If, like me, you’re coming from the Macbook Pro with the butterfly keyboard, I promise that typing on this thing is salve for your butterfly-keyboard wounds: it’s got a perfect amount of travel, feels comfortable to use and doesn’t sound like you’re typing on a hollow piece of wood.
Stories like this (long) one by Owen Williams have been around for years, but it sure seems like they’ve been increasing significantly in frequency. My disappointing experiences with the latest MacBook Pro do tend to pique my curiosity about the other options.
For the last week or so I’ve been posting to jack.baty.net, a WordPress-managed blog. This wasn’t intentional. I’m supposed to be putting everything on baty.net, which is statically rendered (by Hugo).
I guess I haven’t felt like “writing a blog post”. Instead I felt like posting stuff. WordPress makes everything so easy. Maybe too easy.
I keep threatening to consolidate everything on baty.net but I’m realizing it may never happen. I’ve got baty.net for when I’m slow and serious, and this blog for when I just want to post something.
Spacemacs is the first Emacs version I used, so I’m kind of attached to the evil-mode and SPC mnemonic key binding.But I always have a feeling that something is not right, Spacemacs hides a lot of things under the hood, and it loads a lot of stuff that I do not need during the startup.
Should I continue shooting 35mm film? I ask myself this question regularly, but never make a decision. Last week I thought I had decided I was going to shoot only medium and large format film, leaving the every day stuff to digital. And I certainly wasn’t going to shoot 35mm color film, since why would I do that if I can’t use it to make darkroom prints?
Then yesterday I went to a pool party and brought the Canon EOS-1v loaded with Portra 400. The 1v is a rugged, fast, weatherproof, professional-level camera. I forget how nice it is to use. I shot a roll of random snapshots, self-processed the roll in the JOBO, and scanned it using the Pakon. It’s really all quite easy when it works.
Thing is, I like the results. I don’t shoot color film often, but now I’m wondering if I should.
I get lazy, so shooting digital entices me. Then I spend some time with film and am immediately reminded that I prefer it.
I just ordered a dozen rolls of Portra 400 in 35mm so I guess that answers the question for now.
Some DIY electronics-repair people write a hit piece about a company that makes difficult-to-repair products. Hackernews can no longer ignore the fact that their favorite computer manufacturer hasn’t manufactured a useful computer in several years, and spends yet another afternoon mourning the death of the person who made the trains run on time. In the end, the consensus is that they’ll only spend a few thousand more dollars on this shit, and if it doesn’t get better, they’ll go buy Macbook clones from Dell instead.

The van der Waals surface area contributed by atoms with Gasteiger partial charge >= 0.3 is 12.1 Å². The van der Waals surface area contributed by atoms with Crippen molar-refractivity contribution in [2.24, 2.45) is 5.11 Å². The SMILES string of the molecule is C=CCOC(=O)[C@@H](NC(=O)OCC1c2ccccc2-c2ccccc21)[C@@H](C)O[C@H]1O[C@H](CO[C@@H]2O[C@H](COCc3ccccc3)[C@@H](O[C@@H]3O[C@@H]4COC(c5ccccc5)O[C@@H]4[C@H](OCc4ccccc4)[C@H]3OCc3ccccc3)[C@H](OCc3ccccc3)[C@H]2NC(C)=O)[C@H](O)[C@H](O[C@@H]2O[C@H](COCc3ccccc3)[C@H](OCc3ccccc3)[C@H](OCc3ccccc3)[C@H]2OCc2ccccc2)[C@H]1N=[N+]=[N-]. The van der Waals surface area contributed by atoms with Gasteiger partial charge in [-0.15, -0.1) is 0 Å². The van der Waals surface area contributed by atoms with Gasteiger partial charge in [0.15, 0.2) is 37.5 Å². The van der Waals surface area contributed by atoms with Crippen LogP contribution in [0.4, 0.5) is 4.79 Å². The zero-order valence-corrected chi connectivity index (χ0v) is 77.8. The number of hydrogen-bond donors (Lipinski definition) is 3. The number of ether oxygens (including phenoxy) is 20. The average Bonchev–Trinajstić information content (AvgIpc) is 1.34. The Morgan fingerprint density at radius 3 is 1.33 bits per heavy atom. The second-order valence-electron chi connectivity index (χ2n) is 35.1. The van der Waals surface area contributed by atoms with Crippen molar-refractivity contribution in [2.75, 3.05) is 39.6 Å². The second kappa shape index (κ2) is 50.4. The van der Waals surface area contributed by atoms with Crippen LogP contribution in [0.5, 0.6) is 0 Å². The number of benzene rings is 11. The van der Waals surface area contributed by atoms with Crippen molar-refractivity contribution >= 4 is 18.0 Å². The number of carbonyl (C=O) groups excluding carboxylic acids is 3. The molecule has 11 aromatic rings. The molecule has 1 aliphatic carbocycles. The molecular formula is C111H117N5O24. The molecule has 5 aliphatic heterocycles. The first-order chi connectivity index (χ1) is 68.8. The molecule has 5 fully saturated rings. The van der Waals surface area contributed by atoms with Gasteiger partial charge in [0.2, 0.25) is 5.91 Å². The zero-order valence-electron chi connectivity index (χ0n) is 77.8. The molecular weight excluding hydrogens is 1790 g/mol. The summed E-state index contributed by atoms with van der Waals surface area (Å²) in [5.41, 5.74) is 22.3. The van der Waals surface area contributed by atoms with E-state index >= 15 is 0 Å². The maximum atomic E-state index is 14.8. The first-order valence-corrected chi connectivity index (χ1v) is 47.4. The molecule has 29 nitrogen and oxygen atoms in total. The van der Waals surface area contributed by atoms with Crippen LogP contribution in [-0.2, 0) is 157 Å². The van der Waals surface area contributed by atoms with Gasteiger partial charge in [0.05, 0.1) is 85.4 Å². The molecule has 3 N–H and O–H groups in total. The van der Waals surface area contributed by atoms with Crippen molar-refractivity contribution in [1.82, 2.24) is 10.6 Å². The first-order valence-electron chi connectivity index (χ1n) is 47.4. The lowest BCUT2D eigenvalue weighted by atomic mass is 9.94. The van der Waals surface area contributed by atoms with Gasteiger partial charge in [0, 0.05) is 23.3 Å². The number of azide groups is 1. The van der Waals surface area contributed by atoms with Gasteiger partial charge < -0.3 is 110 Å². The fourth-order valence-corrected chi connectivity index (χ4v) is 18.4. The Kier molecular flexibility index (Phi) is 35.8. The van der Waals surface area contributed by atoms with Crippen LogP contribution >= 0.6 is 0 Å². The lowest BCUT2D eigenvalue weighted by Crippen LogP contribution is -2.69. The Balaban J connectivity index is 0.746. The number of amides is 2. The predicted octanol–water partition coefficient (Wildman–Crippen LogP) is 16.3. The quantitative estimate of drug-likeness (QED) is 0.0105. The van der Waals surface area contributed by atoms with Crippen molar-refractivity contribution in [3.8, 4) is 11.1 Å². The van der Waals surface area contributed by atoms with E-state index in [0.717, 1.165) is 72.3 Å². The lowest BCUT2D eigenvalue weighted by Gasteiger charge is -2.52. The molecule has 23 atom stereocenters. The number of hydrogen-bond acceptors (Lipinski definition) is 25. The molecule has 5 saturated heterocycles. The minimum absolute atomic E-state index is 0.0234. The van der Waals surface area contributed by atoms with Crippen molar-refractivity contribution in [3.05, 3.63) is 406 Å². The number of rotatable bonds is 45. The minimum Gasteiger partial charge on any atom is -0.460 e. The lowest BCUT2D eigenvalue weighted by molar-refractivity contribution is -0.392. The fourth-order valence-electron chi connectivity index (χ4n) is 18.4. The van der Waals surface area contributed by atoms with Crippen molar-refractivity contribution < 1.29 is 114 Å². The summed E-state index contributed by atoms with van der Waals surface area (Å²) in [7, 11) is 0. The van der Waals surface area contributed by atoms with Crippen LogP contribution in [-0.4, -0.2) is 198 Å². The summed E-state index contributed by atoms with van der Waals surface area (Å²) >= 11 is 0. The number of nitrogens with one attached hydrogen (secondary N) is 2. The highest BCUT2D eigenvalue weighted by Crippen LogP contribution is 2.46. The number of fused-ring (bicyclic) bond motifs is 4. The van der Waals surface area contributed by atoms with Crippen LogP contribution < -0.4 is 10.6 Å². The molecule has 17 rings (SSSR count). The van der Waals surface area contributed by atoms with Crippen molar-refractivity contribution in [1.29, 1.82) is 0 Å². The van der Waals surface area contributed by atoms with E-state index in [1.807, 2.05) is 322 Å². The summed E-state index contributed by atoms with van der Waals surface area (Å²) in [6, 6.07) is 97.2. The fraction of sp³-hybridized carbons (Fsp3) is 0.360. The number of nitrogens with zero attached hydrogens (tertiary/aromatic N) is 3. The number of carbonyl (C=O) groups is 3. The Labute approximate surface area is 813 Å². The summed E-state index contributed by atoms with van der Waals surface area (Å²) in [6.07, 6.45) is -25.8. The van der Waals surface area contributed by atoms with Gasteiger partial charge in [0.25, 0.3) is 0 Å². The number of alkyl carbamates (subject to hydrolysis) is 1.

When I’m in the mood for I’m-better-and-smarter-than-you meta-snark, I can always rely on n-gate.
Have you ever seen an Apple TV remote? It has three buttons on it. Compare that to the old-fashioned, TV remote with 60 or more buttons. That’s the kind of direction we want to take at Skylum. Simple should remain simple.
I really like Skylar’s Luminar for editing photos and have been eagerly awaiting their DAM solution, but referencing the Apple TV remote in a positive way like that gives me pause. The Apple TV remote sucks. I get their point about simplicity, but simplicity isn’t all it’s cracked up to be. Adobe is trying the simple route with Lightroom CC and it’s useless to me. On the other hand, Luminar is a pretty simple editor and I find that it works great for many things.
What I want is a solid, full-featured DAM and editor at a reasonable, subscription-less price. I’m cheering for you, Skylum.
I’ve given it a few days but I’ve decided that I hated I’m angry with Westworld Season 2.
Bernard’s constant bewilderment aligned nicely with mine. I should have known better, given its dumb-ass messed up timeline and “Lost”-like “Rules, what rules?” behavior.
“You just don’t ‘get’ it!” you say. You’re right, and that’s another reason I hated it. It’s not a mystery, it’s sprawling nonsense. Go ahead, pretend it means something if you want. Pretend the “What does it really mean to be human?” question is deep. I’m past that.
This is what I got out of it:
Bernard is confused
Dolores is mean to everyone
The Man in Black falls for the too-quiet-empty town like 12 times and somehow survives
No one can die. Or can they?
Ford has a plan, but no one knows what it is and they wouldn’t tell us if they did.
Lee’s argument, as I understand it, is that switching between windows in a single frame is suboptimal because various Emacs operations will destroy your windows configuration and using something like winner-mode to restore your window configuration is too much trouble.
I’ve been using a single maximized frame, split into several windows, and I’m frequently frustrated when I trigger some action which fouls up my carefully constructed layout. I’ve tried “layouts” and “winner-mode” and still never feel like I can predict window behavior. Lee’s suggestion to use two frames, side-by-side, has greatly improved the way I feel using Emacs. He’s right, it’s better this way.
I made a handfull of 11″ x 14″ darkroom prints last night. Bigger prints are cool, but I never know what to do with them.
Mostly, I print at 5×7. The smaller paper is relatively inexpensive so I don’t freak out every time I waste a sheet (and I waste a lot of sheets). Smaller prints are easy to handle, display, and store.
Still, big prints are fun. I’ve got about 100 sheets sitting in the freezer so I might as well use them up.